2022 was another year in the gardening learning curve, full of successes and failures, and a big note-to-self for one major thing NOT to repeat in 2023.
This past fall, I participated in a Bible study of the book of James. It is hard to read that book without having serious introspective moments. While it is necessary to make plans in one's life, and certainly when one has a farm that requires detailed planning for crop selection, seed sowing, seedling planting, and harvest schedule, etc., as I reflect on the past year and contemplate the upcoming one, I will keep the following in mind because none of us really knows what tomorrow will bring.
Come now, you who say, “Today or tomorrow we will go to such and such a city, and spend a year there and engage in business and make a profit.” 14 [g]Yet you do not know [h]what your life will be like tomorrow. You are just a vapor that appears for a little while and then vanishes away. 15 [i]Instead, you ought to say, “If the Lord wills, we will live and also do this or that.”
In 2022, we continued to supply the Dillon Town and Country Foods with fresh cut flowers. During the winter months, we also supplied some amaryllis, followed by tabletop herb garden planters, and some pansy/dusty miller planters. Overall, our flowers and planters went well, and sales were significantly more than 2021. Growing under lights right now are 3 kinds of basil (lemon, thai, and amethyst), 3 kinds of pansies, and I just sowed cilantro and dusty miller seeds today.
In addition to the Dillon Farmer's Market, we attended the Sheridan Market on Thursday evenings, and the Ennis Farmers Market when the season in Dillon was over. Ideally, we will do all three markets this year (Lord willing). Hopefully the logistical parts of that will work be worked out. Even though there is always room for improvement, I would consider all three markets part of our 2022 success. The other market we moved into this year was supplying flowers to other florists, including FreeRangeFlorals, a local florist who does weddings and events, and Wildwood Floral and Gifts, one of the local florists right here in Dillon. It was a fun working relationship with the Rebecca, the florist/owner, however, she is in the process of selling the business and I do not yet know if our relationship will continue with the new owner. We will find out in 2023!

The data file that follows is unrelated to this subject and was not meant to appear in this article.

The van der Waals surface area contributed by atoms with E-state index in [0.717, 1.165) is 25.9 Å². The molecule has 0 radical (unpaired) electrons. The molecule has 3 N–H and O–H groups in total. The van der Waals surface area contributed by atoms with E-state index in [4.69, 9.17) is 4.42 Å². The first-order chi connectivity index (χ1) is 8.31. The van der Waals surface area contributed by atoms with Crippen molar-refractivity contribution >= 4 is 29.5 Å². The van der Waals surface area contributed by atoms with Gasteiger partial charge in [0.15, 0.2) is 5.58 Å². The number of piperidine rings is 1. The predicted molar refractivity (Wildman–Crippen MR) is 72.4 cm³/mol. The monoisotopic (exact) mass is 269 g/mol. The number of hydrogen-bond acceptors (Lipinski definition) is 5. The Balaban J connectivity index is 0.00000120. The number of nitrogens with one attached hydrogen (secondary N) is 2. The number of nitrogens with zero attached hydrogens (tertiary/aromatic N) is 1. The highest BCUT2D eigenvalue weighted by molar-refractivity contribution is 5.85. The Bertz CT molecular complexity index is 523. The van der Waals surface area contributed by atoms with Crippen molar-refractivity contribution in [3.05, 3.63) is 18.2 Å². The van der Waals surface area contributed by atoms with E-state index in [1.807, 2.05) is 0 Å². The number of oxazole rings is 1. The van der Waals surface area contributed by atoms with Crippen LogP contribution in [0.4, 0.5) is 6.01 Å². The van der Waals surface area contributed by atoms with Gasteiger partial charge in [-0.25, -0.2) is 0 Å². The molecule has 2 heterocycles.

We had many crop successes to varying degrees. One thing I tried this past year in response to what was observed in 2021 was to grow more variety and colors of crops with smaller quantities of each. I believe this was a good move considering the size of our growing area and our current volume of sales. The dahlias bloomed well into September- much better than last year- and the snapdragons were wonderful. New sunflower varieties were delightful and will be grown again. I have changed up some of the zinnias for next year- am super excited about new colors and sizes, plus I will be bringing back the favorites from 2022. I grew Catherdral Bell vines for the first time in 2022, and while I completely loved them and they did well, I will not grow them this next season because of the short length of our growing season. They were started in February and even then didn't bloom until late August. Plus if the clematis vines make it through the winter, they will be taking over that area of vertical garden. Of course, I may bring them back in 2024 once our hoophouse is established....again, we shall see.
The final success of the season was being able to put together dried floral bouquets and wreaths that I was happy with. Those were shown at 3 markets plus an open house event here in Dillon. Most of what I made sold out, so I am pleased to have dried enough flowers and foliage that I can make more at a relaxed pace during these next few months. Dried floral wreaths store well and last for years. They are a beautiful way to enjoy the pleasure flowers bring us year round, plus they can be hung on a wall like a painting.